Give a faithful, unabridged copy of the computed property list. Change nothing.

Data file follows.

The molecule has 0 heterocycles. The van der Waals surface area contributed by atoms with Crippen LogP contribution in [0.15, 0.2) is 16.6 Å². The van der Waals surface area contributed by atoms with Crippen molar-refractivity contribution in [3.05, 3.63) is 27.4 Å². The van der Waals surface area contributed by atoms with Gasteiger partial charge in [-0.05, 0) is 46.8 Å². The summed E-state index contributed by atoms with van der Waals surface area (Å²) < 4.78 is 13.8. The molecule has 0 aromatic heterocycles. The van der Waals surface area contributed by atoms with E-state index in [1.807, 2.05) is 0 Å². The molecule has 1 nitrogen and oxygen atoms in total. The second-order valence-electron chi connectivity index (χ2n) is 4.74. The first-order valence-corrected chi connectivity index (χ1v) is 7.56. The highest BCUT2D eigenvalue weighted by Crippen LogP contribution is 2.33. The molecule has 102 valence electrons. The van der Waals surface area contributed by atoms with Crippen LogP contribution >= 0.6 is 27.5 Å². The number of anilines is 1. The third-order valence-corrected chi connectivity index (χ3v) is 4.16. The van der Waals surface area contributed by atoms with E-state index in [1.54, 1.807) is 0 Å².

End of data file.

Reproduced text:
The molecule has 0 heterocycles. The van der Waals surface area contributed by atoms with Crippen LogP contribution in [0.15, 0.2) is 16.6 Å². The van der Waals surface area contributed by atoms with Crippen molar-refractivity contribution in [3.05, 3.63) is 27.4 Å². The van der Waals surface area contributed by atoms with Gasteiger partial charge in [-0.05, 0) is 46.8 Å². The summed E-state index contributed by atoms with van der Waals surface area (Å²) < 4.78 is 13.8. The molecule has 0 aromatic heterocycles. The van der Waals surface area contributed by atoms with E-state index in [1.807, 2.05) is 0 Å². The molecule has 1 nitrogen and oxygen atoms in total. The second-order valence-electron chi connectivity index (χ2n) is 4.74. The first-order valence-corrected chi connectivity index (χ1v) is 7.56. The highest BCUT2D eigenvalue weighted by Crippen LogP contribution is 2.33. The molecule has 102 valence electrons. The van der Waals surface area contributed by atoms with Crippen LogP contribution >= 0.6 is 27.5 Å². The number of anilines is 1. The third-order valence-corrected chi connectivity index (χ3v) is 4.16. The van der Waals surface area contributed by atoms with E-state index in [1.54, 1.807) is 0 Å².